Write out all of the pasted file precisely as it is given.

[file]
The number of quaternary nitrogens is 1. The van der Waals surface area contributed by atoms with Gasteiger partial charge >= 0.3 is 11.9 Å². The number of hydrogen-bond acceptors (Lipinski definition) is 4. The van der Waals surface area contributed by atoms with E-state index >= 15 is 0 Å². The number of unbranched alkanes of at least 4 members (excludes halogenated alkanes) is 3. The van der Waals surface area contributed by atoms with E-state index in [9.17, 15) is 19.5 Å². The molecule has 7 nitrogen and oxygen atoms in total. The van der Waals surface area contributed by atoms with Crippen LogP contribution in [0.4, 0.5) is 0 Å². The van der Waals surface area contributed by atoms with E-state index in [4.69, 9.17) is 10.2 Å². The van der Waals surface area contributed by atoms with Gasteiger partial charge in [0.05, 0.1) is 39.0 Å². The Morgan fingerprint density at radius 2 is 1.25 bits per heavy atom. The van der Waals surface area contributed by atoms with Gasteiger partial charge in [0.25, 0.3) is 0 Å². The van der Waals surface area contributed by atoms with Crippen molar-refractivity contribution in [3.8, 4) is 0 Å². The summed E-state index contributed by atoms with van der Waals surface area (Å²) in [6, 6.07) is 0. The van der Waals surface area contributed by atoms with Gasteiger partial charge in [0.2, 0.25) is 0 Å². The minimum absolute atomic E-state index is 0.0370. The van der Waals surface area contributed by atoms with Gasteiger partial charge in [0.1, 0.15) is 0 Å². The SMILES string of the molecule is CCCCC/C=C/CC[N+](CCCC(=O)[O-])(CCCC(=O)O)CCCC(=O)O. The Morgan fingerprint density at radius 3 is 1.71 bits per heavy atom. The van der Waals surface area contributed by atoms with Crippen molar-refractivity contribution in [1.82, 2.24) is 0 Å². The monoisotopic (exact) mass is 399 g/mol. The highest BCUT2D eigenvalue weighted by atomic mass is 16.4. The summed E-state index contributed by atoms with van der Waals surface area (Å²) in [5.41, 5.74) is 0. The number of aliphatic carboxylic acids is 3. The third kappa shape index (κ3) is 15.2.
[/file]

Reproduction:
The number of quaternary nitrogens is 1. The van der Waals surface area contributed by atoms with Gasteiger partial charge >= 0.3 is 11.9 Å². The number of hydrogen-bond acceptors (Lipinski definition) is 4. The van der Waals surface area contributed by atoms with E-state index >= 15 is 0 Å². The number of unbranched alkanes of at least 4 members (excludes halogenated alkanes) is 3. The van der Waals surface area contributed by atoms with E-state index in [9.17, 15) is 19.5 Å². The molecule has 7 nitrogen and oxygen atoms in total. The van der Waals surface area contributed by atoms with Crippen LogP contribution in [0.4, 0.5) is 0 Å². The van der Waals surface area contributed by atoms with E-state index in [4.69, 9.17) is 10.2 Å². The van der Waals surface area contributed by atoms with Gasteiger partial charge in [0.05, 0.1) is 39.0 Å². The Morgan fingerprint density at radius 2 is 1.25 bits per heavy atom. The van der Waals surface area contributed by atoms with Gasteiger partial charge in [0.25, 0.3) is 0 Å². The van der Waals surface area contributed by atoms with Crippen molar-refractivity contribution in [3.8, 4) is 0 Å². The summed E-state index contributed by atoms with van der Waals surface area (Å²) in [6, 6.07) is 0. The van der Waals surface area contributed by atoms with Gasteiger partial charge in [0.2, 0.25) is 0 Å². The minimum absolute atomic E-state index is 0.0370. The van der Waals surface area contributed by atoms with Gasteiger partial charge in [0.1, 0.15) is 0 Å². The SMILES string of the molecule is CCCCC/C=C/CC[N+](CCCC(=O)[O-])(CCCC(=O)O)CCCC(=O)O. The Morgan fingerprint density at radius 3 is 1.71 bits per heavy atom. The van der Waals surface area contributed by atoms with Crippen molar-refractivity contribution in [1.82, 2.24) is 0 Å². The monoisotopic (exact) mass is 399 g/mol. The highest BCUT2D eigenvalue weighted by atomic mass is 16.4. The summed E-state index contributed by atoms with van der Waals surface area (Å²) in [5.41, 5.74) is 0. The number of aliphatic carboxylic acids is 3. The third kappa shape index (κ3) is 15.2.